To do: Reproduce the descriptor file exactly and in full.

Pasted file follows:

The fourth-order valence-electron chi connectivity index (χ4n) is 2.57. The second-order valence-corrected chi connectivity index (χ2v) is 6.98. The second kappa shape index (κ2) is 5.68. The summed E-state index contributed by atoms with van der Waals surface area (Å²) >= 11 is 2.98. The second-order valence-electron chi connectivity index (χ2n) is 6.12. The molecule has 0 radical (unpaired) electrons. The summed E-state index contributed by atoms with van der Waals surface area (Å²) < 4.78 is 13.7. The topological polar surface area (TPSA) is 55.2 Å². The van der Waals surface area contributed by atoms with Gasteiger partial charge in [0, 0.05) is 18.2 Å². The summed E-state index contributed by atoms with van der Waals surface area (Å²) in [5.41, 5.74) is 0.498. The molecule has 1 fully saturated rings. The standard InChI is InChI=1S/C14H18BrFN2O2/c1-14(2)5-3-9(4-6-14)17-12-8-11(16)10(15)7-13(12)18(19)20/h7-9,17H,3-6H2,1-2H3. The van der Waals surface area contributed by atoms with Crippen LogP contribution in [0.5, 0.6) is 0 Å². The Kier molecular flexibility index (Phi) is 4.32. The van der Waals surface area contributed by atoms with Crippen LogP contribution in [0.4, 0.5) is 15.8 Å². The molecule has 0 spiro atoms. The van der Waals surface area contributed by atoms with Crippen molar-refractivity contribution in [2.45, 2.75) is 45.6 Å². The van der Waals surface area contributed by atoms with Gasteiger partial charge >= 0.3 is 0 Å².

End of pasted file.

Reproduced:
The fourth-order valence-electron chi connectivity index (χ4n) is 2.57. The second-order valence-corrected chi connectivity index (χ2v) is 6.98. The second kappa shape index (κ2) is 5.68. The summed E-state index contributed by atoms with van der Waals surface area (Å²) >= 11 is 2.98. The second-order valence-electron chi connectivity index (χ2n) is 6.12. The molecule has 0 radical (unpaired) electrons. The summed E-state index contributed by atoms with van der Waals surface area (Å²) < 4.78 is 13.7. The topological polar surface area (TPSA) is 55.2 Å². The van der Waals surface area contributed by atoms with Gasteiger partial charge in [0, 0.05) is 18.2 Å². The summed E-state index contributed by atoms with van der Waals surface area (Å²) in [5.41, 5.74) is 0.498. The molecule has 1 fully saturated rings. The standard InChI is InChI=1S/C14H18BrFN2O2/c1-14(2)5-3-9(4-6-14)17-12-8-11(16)10(15)7-13(12)18(19)20/h7-9,17H,3-6H2,1-2H3. The van der Waals surface area contributed by atoms with Crippen LogP contribution in [0.5, 0.6) is 0 Å². The Kier molecular flexibility index (Phi) is 4.32. The van der Waals surface area contributed by atoms with Crippen LogP contribution in [0.4, 0.5) is 15.8 Å². The molecule has 0 spiro atoms. The van der Waals surface area contributed by atoms with Crippen molar-refractivity contribution in [2.45, 2.75) is 45.6 Å². The van der Waals surface area contributed by atoms with Gasteiger partial charge >= 0.3 is 0 Å².